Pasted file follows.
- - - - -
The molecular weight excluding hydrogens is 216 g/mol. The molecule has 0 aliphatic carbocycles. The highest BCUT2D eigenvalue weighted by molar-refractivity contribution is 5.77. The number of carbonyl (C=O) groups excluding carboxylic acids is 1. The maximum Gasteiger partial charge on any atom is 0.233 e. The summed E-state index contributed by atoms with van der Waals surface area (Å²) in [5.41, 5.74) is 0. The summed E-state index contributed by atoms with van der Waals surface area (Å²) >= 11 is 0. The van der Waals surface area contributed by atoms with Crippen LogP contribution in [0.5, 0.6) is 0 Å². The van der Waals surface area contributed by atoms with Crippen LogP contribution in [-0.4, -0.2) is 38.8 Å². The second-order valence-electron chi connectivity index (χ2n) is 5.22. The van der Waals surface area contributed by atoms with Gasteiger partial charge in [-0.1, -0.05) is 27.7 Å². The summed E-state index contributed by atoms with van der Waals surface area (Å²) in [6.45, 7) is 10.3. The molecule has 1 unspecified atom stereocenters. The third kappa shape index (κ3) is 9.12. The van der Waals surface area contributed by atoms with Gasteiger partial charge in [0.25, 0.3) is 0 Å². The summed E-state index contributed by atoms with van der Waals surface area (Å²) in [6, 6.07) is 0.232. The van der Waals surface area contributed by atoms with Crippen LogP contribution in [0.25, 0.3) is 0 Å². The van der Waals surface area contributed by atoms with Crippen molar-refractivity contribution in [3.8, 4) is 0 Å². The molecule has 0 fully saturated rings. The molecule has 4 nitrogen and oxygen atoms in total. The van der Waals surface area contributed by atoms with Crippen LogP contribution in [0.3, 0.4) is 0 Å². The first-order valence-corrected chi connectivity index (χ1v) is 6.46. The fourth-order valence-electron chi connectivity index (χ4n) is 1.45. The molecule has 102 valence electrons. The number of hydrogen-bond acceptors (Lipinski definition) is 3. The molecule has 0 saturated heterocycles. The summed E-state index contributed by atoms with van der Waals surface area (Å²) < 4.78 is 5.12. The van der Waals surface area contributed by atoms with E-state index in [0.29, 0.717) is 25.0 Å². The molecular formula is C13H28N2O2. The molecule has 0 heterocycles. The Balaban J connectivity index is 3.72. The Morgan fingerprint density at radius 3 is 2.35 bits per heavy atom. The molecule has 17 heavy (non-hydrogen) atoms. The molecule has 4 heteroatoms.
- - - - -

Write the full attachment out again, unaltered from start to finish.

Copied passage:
The molecular weight excluding hydrogens is 216 g/mol. The molecule has 0 aliphatic carbocycles. The highest BCUT2D eigenvalue weighted by molar-refractivity contribution is 5.77. The number of carbonyl (C=O) groups excluding carboxylic acids is 1. The maximum Gasteiger partial charge on any atom is 0.233 e. The summed E-state index contributed by atoms with van der Waals surface area (Å²) in [5.41, 5.74) is 0. The summed E-state index contributed by atoms with van der Waals surface area (Å²) >= 11 is 0. The van der Waals surface area contributed by atoms with Crippen LogP contribution in [0.5, 0.6) is 0 Å². The van der Waals surface area contributed by atoms with Crippen LogP contribution in [-0.4, -0.2) is 38.8 Å². The second-order valence-electron chi connectivity index (χ2n) is 5.22. The van der Waals surface area contributed by atoms with Gasteiger partial charge in [-0.1, -0.05) is 27.7 Å². The summed E-state index contributed by atoms with van der Waals surface area (Å²) in [6.45, 7) is 10.3. The molecule has 1 unspecified atom stereocenters. The third kappa shape index (κ3) is 9.12. The van der Waals surface area contributed by atoms with Gasteiger partial charge in [0.25, 0.3) is 0 Å². The summed E-state index contributed by atoms with van der Waals surface area (Å²) in [6, 6.07) is 0.232. The van der Waals surface area contributed by atoms with Crippen LogP contribution in [0.25, 0.3) is 0 Å². The van der Waals surface area contributed by atoms with Crippen molar-refractivity contribution in [3.8, 4) is 0 Å². The molecule has 0 fully saturated rings. The molecule has 4 nitrogen and oxygen atoms in total. The van der Waals surface area contributed by atoms with Crippen LogP contribution in [0.3, 0.4) is 0 Å². The first-order valence-corrected chi connectivity index (χ1v) is 6.46. The fourth-order valence-electron chi connectivity index (χ4n) is 1.45. The molecule has 102 valence electrons. The number of hydrogen-bond acceptors (Lipinski definition) is 3. The molecule has 0 saturated heterocycles. The summed E-state index contributed by atoms with van der Waals surface area (Å²) < 4.78 is 5.12. The van der Waals surface area contributed by atoms with E-state index in [0.29, 0.717) is 25.0 Å². The molecular formula is C13H28N2O2. The molecule has 0 heterocycles. The Balaban J connectivity index is 3.72. The Morgan fingerprint density at radius 3 is 2.35 bits per heavy atom. The molecule has 17 heavy (non-hydrogen) atoms. The molecule has 4 heteroatoms.